Blood Sodi
um
mmol
/L
Pota
ssium
mmol
/L
Calci
um
mmol
/L
Magne
sium
mmol
/L
Phos
ph
ate
mmol
/L
Urea
mmol
/L
Creati
nine
mol/L
pH Para
tho
rmo
ne
Pg/
ml
Alka
line
Phos
pha
tase
U/L
TRP
%
Normal
135-
146
3.7-
5.4
2.15
-2.7
0.7-
1.0
1.1-1.8
2.4-6.4
30-80
7.34-
7.43
<60
110-
350
54 ±
23
Patient I
141
3.8
2.17
0.2
1.16
9.3
80
7.4
101
186
50
Patient II
139
3.9
2.34
0.3
1.9
13.8
70
7.42
143
192
45


Table 2: Urine biochemistries in both patients

Urine
Calcium
Mmol/kg/ day
Magnesium
Mmol/kg/ day
Oxalate
Mmol/kg/ day
Ca/Cr
Mmol/mmol
Mg/Cr
Mmol/mmol
Normal
<0.12
0.034
0-0.6
0.2
0.2-0.3
Patient I
0.18
0.14
0.16
1.19
1.18
Patient II
0.27
0.1
0.1
3.1
1.16


Ca: Calcium, Cr = Creatinine, Mg = Magnesium

Table 3: Family Screening

 
Serum-Calcium
2.15-2.7
Serum-Magnesium
0.7-1.1
Calcium/Creatinine
mmol/ mmol
Ultrasound
Kidney
Father
2.4
1.0
0.4
Normal
Mother
2.3
0.83
1.6
Normal
Sister
2.2
0.9
0.3
Normal
Brother
2.5
0.8
2
Normal


Figure 1: Bilateral nephrocalcinosis on ultrasound
Discussion
Few cases of this syndrome were described in the literature. The inheritance of this disorder is autosomal recessive [5]. The two sisters fit the picture of familial hypomagnesaemia hypercalciuria both clinically and biochemically. Both of them have polyuria, polydipsia and repeated UTI. Radiological imaging showed significant nephrocalcinosis in the absence of any evidence or renal tubular acidosis. The first sister was found to have horseshoe kidney as well. This finding was not described as part of the syndrome before. It could be a coincidental finding. Both of them have a degree of renal impairment which was proved biochemically as well as by renal isotope scanning. The rise in parathyroid hormone in both cases was consistent with the degree of the renal impairment. We don't thing that is has a separate role in the mechanism of this disorder. Another finding was the severe myopia which was documented in both cases. Ocular abnormalities had been described as one of the clinical characteristics of this syndrome [2-4].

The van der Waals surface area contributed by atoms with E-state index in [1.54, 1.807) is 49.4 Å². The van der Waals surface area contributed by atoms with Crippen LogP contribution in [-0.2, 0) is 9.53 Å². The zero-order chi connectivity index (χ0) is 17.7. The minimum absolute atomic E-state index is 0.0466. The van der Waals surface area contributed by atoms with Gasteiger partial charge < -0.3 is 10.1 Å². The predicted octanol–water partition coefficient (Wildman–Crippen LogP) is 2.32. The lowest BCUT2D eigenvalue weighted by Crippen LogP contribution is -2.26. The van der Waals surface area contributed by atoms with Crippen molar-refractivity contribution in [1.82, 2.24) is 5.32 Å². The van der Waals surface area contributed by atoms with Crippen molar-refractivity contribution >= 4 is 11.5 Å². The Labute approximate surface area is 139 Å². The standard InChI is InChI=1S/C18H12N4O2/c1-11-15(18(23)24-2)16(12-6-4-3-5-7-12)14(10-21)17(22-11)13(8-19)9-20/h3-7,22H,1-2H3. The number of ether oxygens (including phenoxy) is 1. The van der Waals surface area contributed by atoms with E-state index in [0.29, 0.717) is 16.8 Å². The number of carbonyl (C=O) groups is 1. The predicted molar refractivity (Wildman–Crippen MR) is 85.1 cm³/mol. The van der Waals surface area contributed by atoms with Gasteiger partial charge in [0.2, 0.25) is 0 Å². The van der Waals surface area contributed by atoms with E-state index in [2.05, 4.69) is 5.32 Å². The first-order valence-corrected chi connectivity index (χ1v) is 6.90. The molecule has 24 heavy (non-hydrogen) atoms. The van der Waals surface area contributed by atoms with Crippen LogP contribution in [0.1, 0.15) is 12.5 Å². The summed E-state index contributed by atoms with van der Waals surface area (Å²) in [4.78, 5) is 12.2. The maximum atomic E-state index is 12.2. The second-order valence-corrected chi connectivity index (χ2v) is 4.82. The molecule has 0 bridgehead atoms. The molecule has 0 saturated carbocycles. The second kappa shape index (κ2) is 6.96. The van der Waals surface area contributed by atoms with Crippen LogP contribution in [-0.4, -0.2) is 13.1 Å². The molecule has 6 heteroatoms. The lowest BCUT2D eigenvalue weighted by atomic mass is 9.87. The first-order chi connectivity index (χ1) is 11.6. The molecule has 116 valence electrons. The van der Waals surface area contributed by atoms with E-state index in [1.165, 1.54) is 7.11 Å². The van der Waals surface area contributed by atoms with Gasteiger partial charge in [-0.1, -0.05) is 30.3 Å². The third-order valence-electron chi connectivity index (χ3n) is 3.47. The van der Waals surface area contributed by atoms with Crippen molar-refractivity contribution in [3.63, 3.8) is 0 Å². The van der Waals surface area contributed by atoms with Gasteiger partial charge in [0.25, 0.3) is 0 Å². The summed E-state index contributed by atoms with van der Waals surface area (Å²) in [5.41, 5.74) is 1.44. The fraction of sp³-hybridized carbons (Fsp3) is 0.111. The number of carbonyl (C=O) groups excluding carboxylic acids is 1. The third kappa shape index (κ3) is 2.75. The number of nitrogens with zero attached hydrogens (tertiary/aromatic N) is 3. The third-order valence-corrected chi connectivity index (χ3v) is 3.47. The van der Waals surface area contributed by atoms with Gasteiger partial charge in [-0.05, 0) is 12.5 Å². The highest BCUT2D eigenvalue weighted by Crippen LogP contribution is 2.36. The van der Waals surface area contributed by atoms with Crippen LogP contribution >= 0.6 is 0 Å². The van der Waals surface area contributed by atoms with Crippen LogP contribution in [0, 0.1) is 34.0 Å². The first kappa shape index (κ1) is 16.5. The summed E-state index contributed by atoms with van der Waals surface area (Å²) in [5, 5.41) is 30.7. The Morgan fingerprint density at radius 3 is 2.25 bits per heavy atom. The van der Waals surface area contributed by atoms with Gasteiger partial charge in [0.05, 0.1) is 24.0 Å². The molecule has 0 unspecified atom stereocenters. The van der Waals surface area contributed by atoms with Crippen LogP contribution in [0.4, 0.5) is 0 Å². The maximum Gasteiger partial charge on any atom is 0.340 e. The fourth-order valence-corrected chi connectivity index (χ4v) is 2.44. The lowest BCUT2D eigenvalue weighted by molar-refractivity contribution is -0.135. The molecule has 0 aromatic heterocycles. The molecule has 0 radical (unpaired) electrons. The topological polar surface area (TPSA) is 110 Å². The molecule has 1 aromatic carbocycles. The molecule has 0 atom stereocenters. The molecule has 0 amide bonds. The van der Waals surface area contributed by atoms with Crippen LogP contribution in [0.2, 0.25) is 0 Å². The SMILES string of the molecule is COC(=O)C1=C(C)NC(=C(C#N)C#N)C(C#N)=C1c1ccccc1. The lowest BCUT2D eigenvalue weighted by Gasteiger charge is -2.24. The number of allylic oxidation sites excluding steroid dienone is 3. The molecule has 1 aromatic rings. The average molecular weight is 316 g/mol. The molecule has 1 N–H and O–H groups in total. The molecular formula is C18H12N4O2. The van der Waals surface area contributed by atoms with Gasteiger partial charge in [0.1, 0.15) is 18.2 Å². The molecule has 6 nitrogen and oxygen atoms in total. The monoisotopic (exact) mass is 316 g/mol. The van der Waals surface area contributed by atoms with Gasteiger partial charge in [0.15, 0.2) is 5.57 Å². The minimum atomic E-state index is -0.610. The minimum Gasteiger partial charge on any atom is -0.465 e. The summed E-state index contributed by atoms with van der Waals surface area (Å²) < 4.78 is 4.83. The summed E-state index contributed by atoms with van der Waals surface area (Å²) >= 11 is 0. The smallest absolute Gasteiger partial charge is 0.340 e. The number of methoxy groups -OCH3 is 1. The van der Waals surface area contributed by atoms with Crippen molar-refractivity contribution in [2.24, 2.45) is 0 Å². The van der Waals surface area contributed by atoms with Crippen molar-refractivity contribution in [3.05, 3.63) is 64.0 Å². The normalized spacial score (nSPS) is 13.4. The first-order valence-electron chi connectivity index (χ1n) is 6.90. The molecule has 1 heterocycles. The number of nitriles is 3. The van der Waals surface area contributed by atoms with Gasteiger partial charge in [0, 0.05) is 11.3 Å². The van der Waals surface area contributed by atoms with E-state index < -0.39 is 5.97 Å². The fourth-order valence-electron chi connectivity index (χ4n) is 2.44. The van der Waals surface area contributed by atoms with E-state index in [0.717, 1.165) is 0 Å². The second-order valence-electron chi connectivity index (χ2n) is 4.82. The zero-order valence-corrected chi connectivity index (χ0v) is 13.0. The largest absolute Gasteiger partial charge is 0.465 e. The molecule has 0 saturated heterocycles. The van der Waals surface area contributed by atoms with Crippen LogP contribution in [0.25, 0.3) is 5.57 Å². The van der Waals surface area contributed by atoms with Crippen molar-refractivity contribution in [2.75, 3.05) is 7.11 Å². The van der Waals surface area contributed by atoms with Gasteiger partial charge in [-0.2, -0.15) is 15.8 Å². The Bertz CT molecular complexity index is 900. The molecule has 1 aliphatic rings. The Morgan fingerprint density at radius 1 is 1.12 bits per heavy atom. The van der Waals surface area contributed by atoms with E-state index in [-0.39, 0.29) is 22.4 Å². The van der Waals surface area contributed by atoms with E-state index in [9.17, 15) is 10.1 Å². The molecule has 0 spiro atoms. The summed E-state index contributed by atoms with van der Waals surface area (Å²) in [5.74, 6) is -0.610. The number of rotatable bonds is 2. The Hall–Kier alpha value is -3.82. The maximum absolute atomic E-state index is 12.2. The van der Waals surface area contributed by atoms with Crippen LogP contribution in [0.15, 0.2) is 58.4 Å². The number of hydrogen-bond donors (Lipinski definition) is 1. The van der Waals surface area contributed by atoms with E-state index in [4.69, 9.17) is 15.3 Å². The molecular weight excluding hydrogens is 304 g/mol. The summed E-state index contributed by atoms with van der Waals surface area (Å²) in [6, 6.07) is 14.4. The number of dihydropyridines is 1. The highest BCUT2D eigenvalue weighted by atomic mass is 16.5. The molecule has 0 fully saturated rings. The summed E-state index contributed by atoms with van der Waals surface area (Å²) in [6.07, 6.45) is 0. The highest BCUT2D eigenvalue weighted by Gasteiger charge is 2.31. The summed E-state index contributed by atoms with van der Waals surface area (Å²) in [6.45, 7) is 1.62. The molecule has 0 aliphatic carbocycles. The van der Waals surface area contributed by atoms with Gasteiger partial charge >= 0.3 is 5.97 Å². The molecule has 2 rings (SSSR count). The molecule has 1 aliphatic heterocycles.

Existence of a disorder in the reabsorption of magnesium and calcium in the loop of Henle (ascending limb) has been suggested. Data suggests that the primary abnormality in patients with this syndrome is a defect in magnesium and calcium reabsorption at the level of the thick ascending limb of Henle's loop [6]. Calcium receptor gene (CASR) was cloned by the work of the electron microscopy. The receptors were sensitive not only to calcium but to other agonists including magnesium. Later on the CASR was found on the thick ascending limb of the loop of Henle and the gene for that was localized to chromosome 3q13 [7,8].

Neither chronic oral magnesium administration nor thiazide diuretics normalize serum magnesium level or urinary calcium excretions respectively [4]. There is no enough information about long term prognosis of those patients.
Funding
None
Conflict of Interest
None
References :
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  8. Brown EM, Gamba G, Riccardi D, Lombardi M, Butters R, Kifor O, et al. Cloning and characterization of an extracellular Ca(2+)-sensing receptor from bovine parathyroid. Nature. 1993; 366: 575-580
Last Updated : Tuesday, September 01, 2009 Vol 6 Issue 9 Art #48
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Al-Makadma S A. FAMILIAL HYPOMAGNESEMIA-HYPERCALCIURIA WITH NEPHROCALCINOSIS - SEVERE MYOPIA AND HORSE SHOE KIDNEY CAN BE ASSOCIATIONS. Pediatric Oncall [serial online] 2009[cited 2009 September 1];6. Art #48. Available From : http://www.pediatriconcall.com/Journal/Article/FullText.aspx?artid=259&type=J&tid=&imgid=&reportid=110&tbltype=